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Shares rise over strong job data, yield curve inverts

Shares rise over strong job data, yield curve inverts

On Friday, government bond yields rose further as a major section of the US Treasury yield curve inverted again on signals of sustained inflation, while plunging oil prices concluded the week with their biggest weekly loss in two years.

Employers added 431,000 jobs in March, bringing the unemployment rate down to 3.6 percent, continuing a solid hiring trend that has left fundamental components of the American labour market barely changed since the COVID-19 outbreak.

Investors are largely expecting a drum roll of interest rate hikes this year, given the strength of the US economy and inflation running at three times the Federal Reserve’s target of 2%.

When shorter-dated yields climb above longer-dated yields, the yield curve inverts, signaling a recession in the next one or two years.

The Fed appears unfazed in its pursuit of policy neutrality, and at least one, if not two, 50-basis-point rate hikes are expected by June.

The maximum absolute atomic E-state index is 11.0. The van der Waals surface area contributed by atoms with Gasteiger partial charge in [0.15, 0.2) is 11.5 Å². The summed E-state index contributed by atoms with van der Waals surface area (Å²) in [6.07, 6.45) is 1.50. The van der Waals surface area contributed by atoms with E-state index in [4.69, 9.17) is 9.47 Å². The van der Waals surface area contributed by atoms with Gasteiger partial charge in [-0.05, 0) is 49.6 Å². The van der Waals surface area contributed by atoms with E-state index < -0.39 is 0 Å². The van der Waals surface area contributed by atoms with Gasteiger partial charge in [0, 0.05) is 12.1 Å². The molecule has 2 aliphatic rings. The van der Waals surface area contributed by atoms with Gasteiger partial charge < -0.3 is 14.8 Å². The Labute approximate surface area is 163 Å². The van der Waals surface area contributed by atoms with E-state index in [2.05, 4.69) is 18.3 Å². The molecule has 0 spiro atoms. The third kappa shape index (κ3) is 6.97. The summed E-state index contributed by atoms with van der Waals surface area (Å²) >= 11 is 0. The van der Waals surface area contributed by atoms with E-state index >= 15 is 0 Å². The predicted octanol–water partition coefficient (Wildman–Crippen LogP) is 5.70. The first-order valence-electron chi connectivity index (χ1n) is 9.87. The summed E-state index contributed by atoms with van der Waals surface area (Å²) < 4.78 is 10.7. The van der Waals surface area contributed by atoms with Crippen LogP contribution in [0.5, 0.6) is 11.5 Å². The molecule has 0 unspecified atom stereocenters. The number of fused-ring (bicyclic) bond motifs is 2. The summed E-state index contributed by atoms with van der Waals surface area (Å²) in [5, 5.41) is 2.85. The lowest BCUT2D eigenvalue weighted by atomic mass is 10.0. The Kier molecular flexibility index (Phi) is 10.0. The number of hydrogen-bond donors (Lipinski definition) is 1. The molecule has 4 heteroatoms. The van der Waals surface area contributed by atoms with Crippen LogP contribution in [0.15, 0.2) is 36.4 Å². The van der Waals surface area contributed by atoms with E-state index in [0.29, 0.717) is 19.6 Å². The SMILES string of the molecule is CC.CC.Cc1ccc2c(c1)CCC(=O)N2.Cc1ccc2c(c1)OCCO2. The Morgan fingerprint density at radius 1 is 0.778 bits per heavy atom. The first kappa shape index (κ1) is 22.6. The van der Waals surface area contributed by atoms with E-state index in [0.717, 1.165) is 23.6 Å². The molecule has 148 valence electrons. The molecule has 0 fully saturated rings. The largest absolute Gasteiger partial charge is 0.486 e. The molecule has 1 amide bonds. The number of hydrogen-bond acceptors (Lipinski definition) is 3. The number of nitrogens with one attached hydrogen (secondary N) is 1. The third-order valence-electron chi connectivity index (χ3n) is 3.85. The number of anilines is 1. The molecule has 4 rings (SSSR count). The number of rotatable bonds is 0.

After a tumultuous session, US stocks ended higher. The Dow Jones Industrial Average increased by 0.4%, while the Nasdaq Composite increased by 0.29 percent.

Inflation in Europe is likewise at all-time highs, with euro zone inflation hitting 7.5 percent, another all-time high with months before it peaks, putting pressure on the European Central Bank to act to keep prices in check even as growth slows dramatically.

China suggested modifying offshore listing confidentiality regulations on Saturday, removing a legal barrier to Sino-US audit collaboration while putting the onus on Chinese corporations to preserve state secrets.

Regulators from China and the United States met several times, and both parties were eager to resolve their audit issues.

The Securities and Exchange Commission (SEC) of the United States listed 11 Chinese firms that are publicly traded in the United States as being at risk of delisting in March.

The plan eliminates the necessity that Chinese authorities undertake on-site inspections of overseas-listed Chinese enterprises.

Investors are looking at what could sustain equities in the next months as the US stock market finishes a rough first quarter.

More at: FXreviewtrading.com

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